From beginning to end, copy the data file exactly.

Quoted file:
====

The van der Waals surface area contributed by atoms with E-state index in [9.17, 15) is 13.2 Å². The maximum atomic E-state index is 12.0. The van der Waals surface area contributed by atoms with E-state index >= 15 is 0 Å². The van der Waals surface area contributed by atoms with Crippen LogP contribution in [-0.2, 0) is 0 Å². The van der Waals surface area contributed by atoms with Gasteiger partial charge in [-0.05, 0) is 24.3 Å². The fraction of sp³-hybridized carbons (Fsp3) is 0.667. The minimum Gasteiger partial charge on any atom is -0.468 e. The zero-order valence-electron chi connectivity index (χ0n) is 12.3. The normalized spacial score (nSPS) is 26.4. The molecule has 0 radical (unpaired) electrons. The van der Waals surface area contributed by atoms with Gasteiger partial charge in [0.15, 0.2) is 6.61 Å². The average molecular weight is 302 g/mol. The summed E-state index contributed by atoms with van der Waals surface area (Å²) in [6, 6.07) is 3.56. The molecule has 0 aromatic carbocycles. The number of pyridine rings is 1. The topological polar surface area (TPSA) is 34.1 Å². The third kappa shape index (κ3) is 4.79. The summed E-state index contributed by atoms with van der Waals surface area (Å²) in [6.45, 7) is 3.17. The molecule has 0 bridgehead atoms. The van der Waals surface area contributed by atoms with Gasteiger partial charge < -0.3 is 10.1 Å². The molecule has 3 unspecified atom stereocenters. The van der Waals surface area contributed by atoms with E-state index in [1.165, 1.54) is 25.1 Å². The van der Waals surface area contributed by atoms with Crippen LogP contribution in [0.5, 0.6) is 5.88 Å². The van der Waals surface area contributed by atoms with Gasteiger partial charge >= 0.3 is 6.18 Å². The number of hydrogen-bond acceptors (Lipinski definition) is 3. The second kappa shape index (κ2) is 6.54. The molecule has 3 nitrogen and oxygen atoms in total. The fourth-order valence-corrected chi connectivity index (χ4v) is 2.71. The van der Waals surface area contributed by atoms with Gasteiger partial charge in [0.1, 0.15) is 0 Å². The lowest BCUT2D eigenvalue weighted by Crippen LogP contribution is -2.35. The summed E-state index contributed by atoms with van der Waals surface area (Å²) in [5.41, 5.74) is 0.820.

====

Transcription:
The van der Waals surface area contributed by atoms with E-state index in [9.17, 15) is 13.2 Å². The maximum atomic E-state index is 12.0. The van der Waals surface area contributed by atoms with E-state index >= 15 is 0 Å². The van der Waals surface area contributed by atoms with Crippen LogP contribution in [-0.2, 0) is 0 Å². The van der Waals surface area contributed by atoms with Gasteiger partial charge in [-0.05, 0) is 24.3 Å². The fraction of sp³-hybridized carbons (Fsp3) is 0.667. The minimum Gasteiger partial charge on any atom is -0.468 e. The zero-order valence-electron chi connectivity index (χ0n) is 12.3. The normalized spacial score (nSPS) is 26.4. The molecule has 0 radical (unpaired) electrons. The van der Waals surface area contributed by atoms with Gasteiger partial charge in [0.15, 0.2) is 6.61 Å². The average molecular weight is 302 g/mol. The summed E-state index contributed by atoms with van der Waals surface area (Å²) in [6, 6.07) is 3.56. The molecule has 0 aromatic carbocycles. The number of pyridine rings is 1. The topological polar surface area (TPSA) is 34.1 Å². The third kappa shape index (κ3) is 4.79. The summed E-state index contributed by atoms with van der Waals surface area (Å²) in [6.45, 7) is 3.17. The molecule has 0 bridgehead atoms. The van der Waals surface area contributed by atoms with Gasteiger partial charge < -0.3 is 10.1 Å². The molecule has 3 unspecified atom stereocenters. The van der Waals surface area contributed by atoms with E-state index in [1.165, 1.54) is 25.1 Å². The van der Waals surface area contributed by atoms with Crippen LogP contribution in [0.5, 0.6) is 5.88 Å². The van der Waals surface area contributed by atoms with Gasteiger partial charge >= 0.3 is 6.18 Å². The number of hydrogen-bond acceptors (Lipinski definition) is 3. The second kappa shape index (κ2) is 6.54. The molecule has 3 nitrogen and oxygen atoms in total. The fourth-order valence-corrected chi connectivity index (χ4v) is 2.71. The van der Waals surface area contributed by atoms with Gasteiger partial charge in [0.1, 0.15) is 0 Å². The lowest BCUT2D eigenvalue weighted by Crippen LogP contribution is -2.35. The summed E-state index contributed by atoms with van der Waals surface area (Å²) in [5.41, 5.74) is 0.820.